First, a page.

In modern society, it seems that human body is often used as a measure for non-human world. The cultures of all times and places have always been vitally concerned with the body. The rapid development of high technology in recent years has caused enormous changes in modern society. This development has coincided with the increase of interest in notions of embodiment (see Gibbs 1999, and kovecses 2002).
Human body parts are used metaphorically to modify our environment. The whole body is structured to perform activities in order to reach information from our natural and cultural environment. Widespread use of body metaphors probably results from the fact that human beings give central importance to their bodies, especially in modern society (see Skara 2004).
Lakoff and Johnson (1980) call this type of metaphors personification metaphors. They state that «there are well-known expressions like the foot of the mountain, a head of the cabbage, the leg of a table, etc. that are used in different contexts and registers to refer to objects and concepts other than those that are actually being perceived to fall within their literal scope» (ibid:117). Human body metaphors are very fascinating in human experiences, and scholars in the field agree that human body is fortunately designed for suitable metaphors crafting to demonstrate and show the prominence systems of thinking other physique representations (See Lakoff and Johnson 2001, and Skara 2004).The fundamental components to use human body metaphors are experience and interactive exercise in everyday life: health, power, right, thought, peace and security, socio-cultural practices and events at different levels. For example, the very common metaphors: «rule of thumb», «the heart of the matter», «he broke my heart', «she's laid back» and «one foot in the grave» can convey deeper meaning, then the users are communicating much more than at just a surface level. In fact, they communicate with one's powerful and unconscious mind. As such, each culture and society produces extensional meanings for metaphors which are due to socio-economic, cultural, educational and political experiences of the people (see Way 1991).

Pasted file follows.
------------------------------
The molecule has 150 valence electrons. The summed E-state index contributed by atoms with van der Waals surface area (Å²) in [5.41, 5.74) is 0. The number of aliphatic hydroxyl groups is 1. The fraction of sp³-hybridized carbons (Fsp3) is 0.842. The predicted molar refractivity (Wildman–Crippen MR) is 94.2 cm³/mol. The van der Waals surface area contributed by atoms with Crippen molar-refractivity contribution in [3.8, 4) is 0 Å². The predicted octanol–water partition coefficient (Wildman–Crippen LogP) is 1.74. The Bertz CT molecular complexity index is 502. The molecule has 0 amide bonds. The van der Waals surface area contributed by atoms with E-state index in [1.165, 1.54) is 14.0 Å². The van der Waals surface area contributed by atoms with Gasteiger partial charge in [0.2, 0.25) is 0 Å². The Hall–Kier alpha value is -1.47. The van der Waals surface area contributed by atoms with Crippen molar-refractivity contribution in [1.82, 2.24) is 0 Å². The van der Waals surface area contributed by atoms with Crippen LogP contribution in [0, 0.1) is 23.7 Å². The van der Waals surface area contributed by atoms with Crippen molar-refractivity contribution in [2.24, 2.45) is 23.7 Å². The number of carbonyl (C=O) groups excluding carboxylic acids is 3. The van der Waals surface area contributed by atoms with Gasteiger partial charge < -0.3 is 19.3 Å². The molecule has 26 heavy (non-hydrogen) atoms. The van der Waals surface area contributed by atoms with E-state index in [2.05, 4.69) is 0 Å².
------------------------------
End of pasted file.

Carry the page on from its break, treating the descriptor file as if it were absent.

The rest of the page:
2. Theoratical Framework
Cognitive researchers such as Lakoff and Johnson (1980), Turner (1989), and Lakoff (1993) do not adopt the traditional view of metaphor as a literary device used only in the poetic language or literary works. They see it as a conceptual process output. It can help human being to understand one domain in terms of another. Lakoff and Johnson (1980:3) state that «…. metaphor is pervasive in everyday life, not just in language but in thought and action. Our ordinary conceptual system, in terms of which we both think and act, is fundamentally metaphorical in nature». Lakoff and Turner (1989:10) show that metaphors are the cognitive tools through which we understand ourselves and the world. The present paper will follow the cognitive linguistic concept in analyizing metaphors.